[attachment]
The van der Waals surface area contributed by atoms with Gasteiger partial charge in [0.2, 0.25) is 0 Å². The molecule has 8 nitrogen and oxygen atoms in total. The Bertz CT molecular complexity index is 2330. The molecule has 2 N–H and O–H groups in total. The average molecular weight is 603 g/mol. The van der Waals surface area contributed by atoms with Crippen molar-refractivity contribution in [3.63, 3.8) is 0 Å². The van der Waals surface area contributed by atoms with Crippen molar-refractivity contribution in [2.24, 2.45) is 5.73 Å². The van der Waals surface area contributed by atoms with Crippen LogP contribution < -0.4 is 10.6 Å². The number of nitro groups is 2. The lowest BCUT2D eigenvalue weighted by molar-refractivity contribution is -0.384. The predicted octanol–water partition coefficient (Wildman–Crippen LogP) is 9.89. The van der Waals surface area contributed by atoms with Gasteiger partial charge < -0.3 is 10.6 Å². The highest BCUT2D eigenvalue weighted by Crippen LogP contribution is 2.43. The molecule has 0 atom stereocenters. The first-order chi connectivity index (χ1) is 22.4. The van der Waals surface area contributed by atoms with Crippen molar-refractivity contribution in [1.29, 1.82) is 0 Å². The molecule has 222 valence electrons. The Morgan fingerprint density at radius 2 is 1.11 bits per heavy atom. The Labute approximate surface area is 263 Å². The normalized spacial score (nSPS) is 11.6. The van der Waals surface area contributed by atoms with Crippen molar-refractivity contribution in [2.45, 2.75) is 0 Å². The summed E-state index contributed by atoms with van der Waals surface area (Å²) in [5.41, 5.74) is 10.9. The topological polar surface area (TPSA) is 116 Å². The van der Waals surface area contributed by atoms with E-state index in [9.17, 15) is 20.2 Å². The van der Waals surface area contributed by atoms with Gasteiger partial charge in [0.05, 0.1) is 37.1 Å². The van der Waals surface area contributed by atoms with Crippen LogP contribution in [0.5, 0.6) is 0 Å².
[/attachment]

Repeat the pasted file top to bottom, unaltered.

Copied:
The van der Waals surface area contributed by atoms with Gasteiger partial charge in [0.2, 0.25) is 0 Å². The molecule has 8 nitrogen and oxygen atoms in total. The Bertz CT molecular complexity index is 2330. The molecule has 2 N–H and O–H groups in total. The average molecular weight is 603 g/mol. The van der Waals surface area contributed by atoms with Crippen molar-refractivity contribution in [3.63, 3.8) is 0 Å². The van der Waals surface area contributed by atoms with Crippen molar-refractivity contribution in [2.24, 2.45) is 5.73 Å². The van der Waals surface area contributed by atoms with Crippen LogP contribution < -0.4 is 10.6 Å². The number of nitro groups is 2. The lowest BCUT2D eigenvalue weighted by molar-refractivity contribution is -0.384. The predicted octanol–water partition coefficient (Wildman–Crippen LogP) is 9.89. The van der Waals surface area contributed by atoms with Gasteiger partial charge < -0.3 is 10.6 Å². The highest BCUT2D eigenvalue weighted by Crippen LogP contribution is 2.43. The molecule has 0 atom stereocenters. The first-order chi connectivity index (χ1) is 22.4. The van der Waals surface area contributed by atoms with Crippen molar-refractivity contribution in [1.29, 1.82) is 0 Å². The molecule has 222 valence electrons. The Morgan fingerprint density at radius 2 is 1.11 bits per heavy atom. The Labute approximate surface area is 263 Å². The normalized spacial score (nSPS) is 11.6. The van der Waals surface area contributed by atoms with Crippen molar-refractivity contribution in [2.45, 2.75) is 0 Å². The summed E-state index contributed by atoms with van der Waals surface area (Å²) in [5.41, 5.74) is 10.9. The topological polar surface area (TPSA) is 116 Å². The van der Waals surface area contributed by atoms with E-state index in [9.17, 15) is 20.2 Å². The van der Waals surface area contributed by atoms with Gasteiger partial charge in [0.05, 0.1) is 37.1 Å². The van der Waals surface area contributed by atoms with Crippen LogP contribution in [0.5, 0.6) is 0 Å².